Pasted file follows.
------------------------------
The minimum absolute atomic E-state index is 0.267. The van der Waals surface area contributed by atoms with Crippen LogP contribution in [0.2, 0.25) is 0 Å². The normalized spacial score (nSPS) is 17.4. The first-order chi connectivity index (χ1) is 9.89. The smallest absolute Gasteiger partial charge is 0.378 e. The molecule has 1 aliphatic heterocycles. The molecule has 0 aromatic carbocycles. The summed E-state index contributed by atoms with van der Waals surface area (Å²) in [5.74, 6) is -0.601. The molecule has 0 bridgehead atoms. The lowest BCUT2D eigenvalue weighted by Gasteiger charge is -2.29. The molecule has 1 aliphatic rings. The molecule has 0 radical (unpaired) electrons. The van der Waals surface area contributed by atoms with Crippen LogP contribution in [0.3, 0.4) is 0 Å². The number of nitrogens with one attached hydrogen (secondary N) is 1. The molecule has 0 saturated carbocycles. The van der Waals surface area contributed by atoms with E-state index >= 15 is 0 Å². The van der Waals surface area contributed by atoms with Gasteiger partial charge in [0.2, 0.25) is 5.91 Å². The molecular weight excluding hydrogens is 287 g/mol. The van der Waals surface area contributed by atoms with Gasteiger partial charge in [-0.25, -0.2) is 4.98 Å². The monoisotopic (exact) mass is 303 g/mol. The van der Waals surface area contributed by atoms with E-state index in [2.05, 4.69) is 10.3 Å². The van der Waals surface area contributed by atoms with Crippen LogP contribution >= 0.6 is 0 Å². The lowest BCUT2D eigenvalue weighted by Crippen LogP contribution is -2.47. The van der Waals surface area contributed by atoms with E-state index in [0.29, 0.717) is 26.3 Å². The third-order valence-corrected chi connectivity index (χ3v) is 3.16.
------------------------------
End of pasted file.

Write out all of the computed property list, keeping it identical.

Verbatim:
The minimum absolute atomic E-state index is 0.267. The van der Waals surface area contributed by atoms with Crippen LogP contribution in [0.2, 0.25) is 0 Å². The normalized spacial score (nSPS) is 17.4. The first-order chi connectivity index (χ1) is 9.89. The smallest absolute Gasteiger partial charge is 0.378 e. The molecule has 1 aliphatic heterocycles. The molecule has 0 aromatic carbocycles. The summed E-state index contributed by atoms with van der Waals surface area (Å²) in [5.74, 6) is -0.601. The molecule has 0 bridgehead atoms. The lowest BCUT2D eigenvalue weighted by Gasteiger charge is -2.29. The molecule has 1 aliphatic rings. The molecule has 0 radical (unpaired) electrons. The van der Waals surface area contributed by atoms with Crippen LogP contribution in [0.3, 0.4) is 0 Å². The number of nitrogens with one attached hydrogen (secondary N) is 1. The molecule has 0 saturated carbocycles. The van der Waals surface area contributed by atoms with E-state index >= 15 is 0 Å². The van der Waals surface area contributed by atoms with Gasteiger partial charge in [0.2, 0.25) is 5.91 Å². The molecular weight excluding hydrogens is 287 g/mol. The van der Waals surface area contributed by atoms with Gasteiger partial charge in [-0.25, -0.2) is 4.98 Å². The monoisotopic (exact) mass is 303 g/mol. The van der Waals surface area contributed by atoms with E-state index in [2.05, 4.69) is 10.3 Å². The van der Waals surface area contributed by atoms with Crippen LogP contribution >= 0.6 is 0 Å². The lowest BCUT2D eigenvalue weighted by Crippen LogP contribution is -2.47. The van der Waals surface area contributed by atoms with E-state index in [0.29, 0.717) is 26.3 Å². The third-order valence-corrected chi connectivity index (χ3v) is 3.16.